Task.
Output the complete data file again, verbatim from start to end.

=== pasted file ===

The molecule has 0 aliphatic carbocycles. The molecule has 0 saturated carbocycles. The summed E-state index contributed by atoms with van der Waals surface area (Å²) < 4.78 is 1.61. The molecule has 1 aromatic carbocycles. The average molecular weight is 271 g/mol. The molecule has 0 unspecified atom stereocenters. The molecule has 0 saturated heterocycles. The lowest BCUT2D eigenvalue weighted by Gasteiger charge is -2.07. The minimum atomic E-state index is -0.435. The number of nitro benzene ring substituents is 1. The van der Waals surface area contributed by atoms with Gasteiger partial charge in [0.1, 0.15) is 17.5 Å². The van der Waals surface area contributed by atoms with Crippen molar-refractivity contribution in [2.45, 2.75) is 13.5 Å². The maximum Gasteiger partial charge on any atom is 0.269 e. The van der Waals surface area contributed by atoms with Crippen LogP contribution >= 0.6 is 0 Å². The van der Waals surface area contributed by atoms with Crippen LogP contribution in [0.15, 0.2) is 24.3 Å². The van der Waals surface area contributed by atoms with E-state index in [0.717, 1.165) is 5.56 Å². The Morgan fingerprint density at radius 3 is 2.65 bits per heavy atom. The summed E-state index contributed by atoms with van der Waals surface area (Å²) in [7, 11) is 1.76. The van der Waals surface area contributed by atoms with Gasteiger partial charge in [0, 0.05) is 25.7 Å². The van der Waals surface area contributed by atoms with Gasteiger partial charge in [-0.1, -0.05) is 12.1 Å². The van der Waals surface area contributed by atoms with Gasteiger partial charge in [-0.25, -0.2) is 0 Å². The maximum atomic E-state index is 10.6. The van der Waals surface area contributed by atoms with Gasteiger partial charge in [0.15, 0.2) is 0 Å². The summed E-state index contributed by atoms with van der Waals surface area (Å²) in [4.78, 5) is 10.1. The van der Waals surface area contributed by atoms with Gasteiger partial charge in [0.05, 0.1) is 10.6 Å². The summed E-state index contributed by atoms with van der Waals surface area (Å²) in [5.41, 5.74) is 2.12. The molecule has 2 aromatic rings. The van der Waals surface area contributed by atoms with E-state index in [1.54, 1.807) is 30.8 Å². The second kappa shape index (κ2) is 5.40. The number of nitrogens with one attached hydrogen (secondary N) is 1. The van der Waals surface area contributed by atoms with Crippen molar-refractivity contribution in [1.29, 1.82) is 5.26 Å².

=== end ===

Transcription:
The molecule has 0 aliphatic carbocycles. The molecule has 0 saturated carbocycles. The summed E-state index contributed by atoms with van der Waals surface area (Å²) < 4.78 is 1.61. The molecule has 1 aromatic carbocycles. The average molecular weight is 271 g/mol. The molecule has 0 unspecified atom stereocenters. The molecule has 0 saturated heterocycles. The lowest BCUT2D eigenvalue weighted by Gasteiger charge is -2.07. The minimum atomic E-state index is -0.435. The number of nitro benzene ring substituents is 1. The van der Waals surface area contributed by atoms with Gasteiger partial charge in [0.1, 0.15) is 17.5 Å². The van der Waals surface area contributed by atoms with Crippen molar-refractivity contribution in [2.45, 2.75) is 13.5 Å². The maximum Gasteiger partial charge on any atom is 0.269 e. The van der Waals surface area contributed by atoms with Crippen LogP contribution >= 0.6 is 0 Å². The van der Waals surface area contributed by atoms with Crippen LogP contribution in [0.15, 0.2) is 24.3 Å². The van der Waals surface area contributed by atoms with E-state index in [0.717, 1.165) is 5.56 Å². The Morgan fingerprint density at radius 3 is 2.65 bits per heavy atom. The summed E-state index contributed by atoms with van der Waals surface area (Å²) in [7, 11) is 1.76. The van der Waals surface area contributed by atoms with Gasteiger partial charge in [0, 0.05) is 25.7 Å². The van der Waals surface area contributed by atoms with Gasteiger partial charge in [-0.1, -0.05) is 12.1 Å². The van der Waals surface area contributed by atoms with Gasteiger partial charge in [-0.25, -0.2) is 0 Å². The maximum atomic E-state index is 10.6. The van der Waals surface area contributed by atoms with Gasteiger partial charge in [0.15, 0.2) is 0 Å². The summed E-state index contributed by atoms with van der Waals surface area (Å²) in [4.78, 5) is 10.1. The van der Waals surface area contributed by atoms with Gasteiger partial charge in [0.05, 0.1) is 10.6 Å². The summed E-state index contributed by atoms with van der Waals surface area (Å²) in [5.41, 5.74) is 2.12. The molecule has 2 aromatic rings. The van der Waals surface area contributed by atoms with E-state index in [1.54, 1.807) is 30.8 Å². The second kappa shape index (κ2) is 5.40. The number of nitrogens with one attached hydrogen (secondary N) is 1. The van der Waals surface area contributed by atoms with Crippen molar-refractivity contribution in [1.29, 1.82) is 5.26 Å².